Magazines » Model Railroading - September 2005 » Page 20 Text View Magazine View

Page
of 72

September 2005 - Page 20


FRUEHAUF CONRAIL GONDOLA

MODELING A

by Ken Edmier
Model photos by the author Prototype photos by Tim Frederick

G

ondola cars are very common, and it is hard to find a manifest freight train without one. Since many gondola designs were railroad specific, finding models that match exact prototypes can be difficult. Fortunately, Rail Yard Models is making this a little easier with a new resin gondola kit. Built in 1971 and 1972 by Fruehauf, Penn Central received 1,500 of these cars, designated as G47 class cars, numbered into two series. Cars numbered 580100-581099 were delivered with steel floors while cars numbered 564950-565449 were delivered with wood floors. The cars became part of Conrail in 1976 and many were repainted with full Conrail lettering. At some point, Conrail renumbered some of the cars assigned in general service while others were equipped with a coil cradle and reclassified to coil steel service and renumbered into the 608083-608917 series. More recently, these cars have been integrated into the CSX and Norfolk Southern fleets. Rail Yard Models is a relatively new manufacturer of modern resin freight cars, and a complete catalog can be found at www.railyardmodels.com. While the word resin may scare some, this kit goes together as if it was a styrene kit. The major difference being cyanoacrylate (CA) or Cyanopoxy needs to be used instead of plastic cement for assembly. The kit includes most of the parts necessary to build a very detailed model, including the proper decals for the roadname and lettering scheme to be modeled. Brass etchings are used for the end ladders, brake rigging and load anchors, thus providing excellent prototype-specific details. Couplers are not included. Special mention must be given to

the instructions, which not only include step-by-step instructions (with corresponding pictures), but also color photos of the cars in four separate paint schemes, prototype information, a full page of color detail photos, and a prototype drawing with lettering diagram for the specific roadname and paint scheme purchased. In addition, the kit can be ordered with a steel floor, wood floor, or coil cradle. Before starting, the decision needs to be made which car end panels are to be used since the kit comes with three different sets. Since I always try to match the model to a specific prototype car, some research was required. After searching my favorite website, www.rr-fallenflags.org, a suitable prototype photo was found that would match my October 1983 modeling era. CR 580419, which features the three-channel fabricated plate car ends, was the car I decided to model. Compared to my usually long list of added details, the added details on this car were very minor and mainly included the train air line, coupler lift bars and air release rods. I also wanted to model the dents on the side panels and finish the model with a load.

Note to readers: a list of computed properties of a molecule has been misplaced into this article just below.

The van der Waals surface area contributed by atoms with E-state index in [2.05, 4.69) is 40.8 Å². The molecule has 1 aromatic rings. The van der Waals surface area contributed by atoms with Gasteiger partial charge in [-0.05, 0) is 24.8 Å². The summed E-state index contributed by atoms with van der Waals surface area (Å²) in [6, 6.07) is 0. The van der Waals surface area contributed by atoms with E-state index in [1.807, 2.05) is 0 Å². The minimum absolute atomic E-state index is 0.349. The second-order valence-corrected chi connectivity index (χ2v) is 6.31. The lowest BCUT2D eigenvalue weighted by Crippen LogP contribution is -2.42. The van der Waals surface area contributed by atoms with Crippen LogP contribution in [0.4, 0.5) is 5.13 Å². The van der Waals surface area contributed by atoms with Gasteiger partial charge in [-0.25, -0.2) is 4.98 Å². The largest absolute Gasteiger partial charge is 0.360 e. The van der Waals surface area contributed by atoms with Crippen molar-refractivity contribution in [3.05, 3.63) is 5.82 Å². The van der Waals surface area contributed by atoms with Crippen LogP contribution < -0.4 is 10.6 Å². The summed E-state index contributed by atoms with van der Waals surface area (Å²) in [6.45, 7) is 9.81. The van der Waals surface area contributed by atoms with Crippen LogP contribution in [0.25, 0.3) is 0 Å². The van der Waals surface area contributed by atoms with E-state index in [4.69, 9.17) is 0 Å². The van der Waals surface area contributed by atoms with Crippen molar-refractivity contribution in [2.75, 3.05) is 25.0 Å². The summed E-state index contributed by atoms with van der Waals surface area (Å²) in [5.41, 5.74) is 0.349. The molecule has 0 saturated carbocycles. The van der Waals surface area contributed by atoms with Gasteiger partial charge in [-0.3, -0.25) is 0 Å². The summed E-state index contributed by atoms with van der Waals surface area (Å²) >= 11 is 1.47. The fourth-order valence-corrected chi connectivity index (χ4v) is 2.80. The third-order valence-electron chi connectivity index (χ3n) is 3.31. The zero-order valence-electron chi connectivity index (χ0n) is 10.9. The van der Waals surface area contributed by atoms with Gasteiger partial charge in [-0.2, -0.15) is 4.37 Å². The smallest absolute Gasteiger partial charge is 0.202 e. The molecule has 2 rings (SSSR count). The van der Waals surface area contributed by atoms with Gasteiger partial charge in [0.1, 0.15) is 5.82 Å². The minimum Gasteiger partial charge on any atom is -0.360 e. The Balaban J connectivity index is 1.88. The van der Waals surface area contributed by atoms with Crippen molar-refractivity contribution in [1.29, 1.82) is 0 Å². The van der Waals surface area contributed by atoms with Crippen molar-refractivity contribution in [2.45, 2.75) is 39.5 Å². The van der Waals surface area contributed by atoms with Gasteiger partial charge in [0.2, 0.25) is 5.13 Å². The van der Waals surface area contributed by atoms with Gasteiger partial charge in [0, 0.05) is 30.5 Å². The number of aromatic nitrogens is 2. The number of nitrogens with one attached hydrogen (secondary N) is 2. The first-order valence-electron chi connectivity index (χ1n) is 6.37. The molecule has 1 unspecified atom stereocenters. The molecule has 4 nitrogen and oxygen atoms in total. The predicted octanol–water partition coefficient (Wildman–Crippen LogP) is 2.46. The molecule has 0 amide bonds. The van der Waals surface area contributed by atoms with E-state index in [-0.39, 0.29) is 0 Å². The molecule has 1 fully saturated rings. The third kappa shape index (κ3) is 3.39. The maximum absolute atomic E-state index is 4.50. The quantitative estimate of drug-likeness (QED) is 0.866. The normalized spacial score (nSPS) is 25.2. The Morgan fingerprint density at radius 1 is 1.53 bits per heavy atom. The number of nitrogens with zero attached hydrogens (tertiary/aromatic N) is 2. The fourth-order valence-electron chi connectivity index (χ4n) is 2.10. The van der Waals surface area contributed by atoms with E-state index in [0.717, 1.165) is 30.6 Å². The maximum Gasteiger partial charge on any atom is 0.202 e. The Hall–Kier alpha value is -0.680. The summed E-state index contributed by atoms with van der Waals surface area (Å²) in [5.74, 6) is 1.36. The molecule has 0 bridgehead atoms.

Getting Started
The unwanted flash was removed from the car end panels before installing on the carbody. When securing the ends, make sure the hand brake mounting tab is on the brake end (B-end) of the car. The metal top corner braces were then installed on each corner of the body. The train air line runs through the center of the center sill between the bolsters. Drill a #76 hole through the center of each bolster from each end before inserting a piece of

.019 brass wire, 43' long. Secure the upper draft-gear box to the body. In order to be able to attach the draft-gear lid with a screw, drill a starter hole in the coupler post and enlarge to a #55 hole. Place the draft-gear lid on the box and drill from inside the body through each lid with a #80 tap. Enlarge the holes in the lids with a #52 clearance drill and mount the lids using the short mounting screws from the Kadee #78 coupler package. Install the rest of the train air line by drilling a #76 hole in each bolster, next to the coupler boxes, and trim the .019 brass wire flush with the end of each coupler box. Turning our attention back to the underframe, install 12 cross tie caps made from .010 x .060 x 50" long styrene strip on the small cast cross members and 12 cross bearers made of .015 x .080 x 45" long styrene strip on the larger cast cross members. Make six cross bearer connectors from .010 x .060 x 36" styrene strip and mount on the larger cast cross members, centered on the center sill. Assemble the air reservoir and drill two #80 holes for the air lines. Assemble the air cylinder and drill a #80 in the backside for an air line. The control valve has one hole pre-drilled, but needs an additional three #80 holes, one next to and two below. Drill one #80 hole on the opposite side of the four drilled holes and mount an eyebolt. Install the air reservoir and control valve with the air lines holes facing the non-brake end (Aend) while the brake cylinder is installed with the clevis facing the B-end. Using .012 brass wire and the instructions underframe drawing, form the four air lines that run from the control valve to the air reservoir, brake cylinder, and to the train air line. Install the brake rod supports and

20 MODEL RAILROADING

SEPTEMBER 2005

Added December 2, 2010 - Share
0 comments